Messeh Kamara joins United Nations Special Envoy on Global Education Gordon Brown in Supporting Education for Every Child
LONDON 3 September, 2012 — Sierra Leone’s emerging young leader and human rights activist, Messeh Kamara, aged 25 joined former British Prime Minister Gordon Brown, recently appointed as the UN Special Envoy on Global Education at an International Conference in urging world leaders to keep their promise to fund and fulfill the goal of education for all children. (Photo: Messeh Kamara and Dr. Rowan Williams the Archbishop of Canterbury)
The Conference was hosted by The Archbishop of Canterbury Dr Rowan Williams at the magnificent hall of Lambeth Palace, traditionally the London residence of the Archbishop of Canterbury.
The meeting was attended by a range of high-level speakers and representatives from Islamic Relief, the Foreign and Commonwealth Office, UNICEF, Save the Children, World Vision, the Global Coalition to Protect Education from Attack, the Education Cluster and the Child Protection Working Group in Geneva, and the Council of Anglican Provinces in Africa. The audience included representatives from government, from NGOs and human rights groups, from faith communities.
Speaking at the Conference, Messeh Kamara recounted his experience of growing up in Sierra Leone amid war, poverty and how education is still a challenge in Sierra Leone, but he praised the people of Sierra Leone for the progress they have made since the end of the war, commending previous and current Government for advancing education, especially for the girl child.
“All children deserve access to education, which helps them escape poverty, realize their potential, and being able to become leaders of today and tomorrow,” said Messeh Kamara.
Messeh called on world leaders to keep their promises and ensure early childhood care and education for every child – right from the start. He said education breaks the vicious cycle of poverty. It is the most powerful tool that vulnerable and marginalised children have to change their future.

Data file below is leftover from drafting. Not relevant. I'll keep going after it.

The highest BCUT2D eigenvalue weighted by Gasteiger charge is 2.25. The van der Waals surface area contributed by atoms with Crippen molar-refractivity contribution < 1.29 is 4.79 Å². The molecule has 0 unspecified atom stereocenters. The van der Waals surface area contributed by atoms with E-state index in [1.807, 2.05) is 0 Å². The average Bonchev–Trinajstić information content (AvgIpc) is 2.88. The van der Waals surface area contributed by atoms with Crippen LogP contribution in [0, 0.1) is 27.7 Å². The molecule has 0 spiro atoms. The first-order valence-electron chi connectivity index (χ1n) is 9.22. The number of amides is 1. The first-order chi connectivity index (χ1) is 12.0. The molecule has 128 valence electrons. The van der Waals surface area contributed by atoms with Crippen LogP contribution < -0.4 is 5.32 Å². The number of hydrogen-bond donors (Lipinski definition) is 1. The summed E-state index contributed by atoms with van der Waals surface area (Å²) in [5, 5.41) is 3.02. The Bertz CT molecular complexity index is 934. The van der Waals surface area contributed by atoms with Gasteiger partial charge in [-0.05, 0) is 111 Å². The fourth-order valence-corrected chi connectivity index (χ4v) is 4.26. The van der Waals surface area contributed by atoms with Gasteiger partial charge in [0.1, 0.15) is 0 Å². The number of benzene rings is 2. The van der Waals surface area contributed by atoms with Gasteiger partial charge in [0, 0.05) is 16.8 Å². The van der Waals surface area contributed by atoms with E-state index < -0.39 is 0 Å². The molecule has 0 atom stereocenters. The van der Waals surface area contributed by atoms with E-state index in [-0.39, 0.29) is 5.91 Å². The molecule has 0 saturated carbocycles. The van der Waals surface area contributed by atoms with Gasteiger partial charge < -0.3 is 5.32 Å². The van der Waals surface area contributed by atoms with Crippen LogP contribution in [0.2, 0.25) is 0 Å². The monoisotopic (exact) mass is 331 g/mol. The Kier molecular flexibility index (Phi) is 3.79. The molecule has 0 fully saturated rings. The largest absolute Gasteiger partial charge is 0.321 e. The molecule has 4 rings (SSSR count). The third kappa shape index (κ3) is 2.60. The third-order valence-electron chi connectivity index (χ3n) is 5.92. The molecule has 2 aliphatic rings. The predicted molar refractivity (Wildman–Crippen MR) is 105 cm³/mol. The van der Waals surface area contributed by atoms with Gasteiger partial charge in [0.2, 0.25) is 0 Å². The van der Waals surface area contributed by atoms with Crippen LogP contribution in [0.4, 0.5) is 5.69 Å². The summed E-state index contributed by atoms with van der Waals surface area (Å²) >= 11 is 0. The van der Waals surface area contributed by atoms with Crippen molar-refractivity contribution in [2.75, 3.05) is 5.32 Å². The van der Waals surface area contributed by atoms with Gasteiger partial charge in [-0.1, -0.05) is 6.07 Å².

Messeh Kamara, Former President of the Children’s Forum Network gave a personal account of his experience as a child when his primary school was attacked:
“Children were most affected by war and education was hit the hardest. I was going to school one morning but the rebels had already occupied the school and I had to run. It was a lost decade. But I was fortunate – after many years I was able to return to school”.
In a remarkable story of resilience and hope, Messeh who is also the founder of Young Leaders (Sierra Leone) and a youth leader in the Commonwealth is now pursuing his dream of becoming an international lawyer, specialising in human rights.
Gordon Brown (in photo above) – recently appointed as UN Special Envoy on Global Education – spoke about the importance of education as being the only way countries in the developing world (and in particular countries affected by conflict) can break the cycle of poverty. Education is what provides a sustainable way of improving the economies in these countries, by giving children opportunities and hope for the future. He urged the need for ‘drastic action’ and more investment in education if there is to be any chance of meeting the Millennium Development Goals in 2015.